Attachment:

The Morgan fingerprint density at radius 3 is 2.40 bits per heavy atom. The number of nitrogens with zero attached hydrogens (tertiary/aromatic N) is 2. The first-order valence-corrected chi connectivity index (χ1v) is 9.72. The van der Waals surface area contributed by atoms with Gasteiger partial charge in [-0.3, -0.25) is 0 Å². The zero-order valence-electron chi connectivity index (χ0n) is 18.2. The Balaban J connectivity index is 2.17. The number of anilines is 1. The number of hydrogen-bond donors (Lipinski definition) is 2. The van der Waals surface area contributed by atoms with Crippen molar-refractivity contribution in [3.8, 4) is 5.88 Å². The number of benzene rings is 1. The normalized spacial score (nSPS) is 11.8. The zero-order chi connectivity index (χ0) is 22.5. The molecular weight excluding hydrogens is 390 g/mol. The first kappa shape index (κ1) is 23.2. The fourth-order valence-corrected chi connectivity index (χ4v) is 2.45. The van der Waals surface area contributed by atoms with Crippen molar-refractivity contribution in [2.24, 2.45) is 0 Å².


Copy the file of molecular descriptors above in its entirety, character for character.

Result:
The Morgan fingerprint density at radius 3 is 2.40 bits per heavy atom. The number of nitrogens with zero attached hydrogens (tertiary/aromatic N) is 2. The first-order valence-corrected chi connectivity index (χ1v) is 9.72. The van der Waals surface area contributed by atoms with Gasteiger partial charge in [-0.3, -0.25) is 0 Å². The zero-order valence-electron chi connectivity index (χ0n) is 18.2. The Balaban J connectivity index is 2.17. The number of anilines is 1. The number of hydrogen-bond donors (Lipinski definition) is 2. The van der Waals surface area contributed by atoms with Crippen molar-refractivity contribution in [3.8, 4) is 5.88 Å². The number of benzene rings is 1. The normalized spacial score (nSPS) is 11.8. The zero-order chi connectivity index (χ0) is 22.5. The molecular weight excluding hydrogens is 390 g/mol. The first kappa shape index (κ1) is 23.2. The fourth-order valence-corrected chi connectivity index (χ4v) is 2.45. The van der Waals surface area contributed by atoms with Crippen molar-refractivity contribution in [2.24, 2.45) is 0 Å².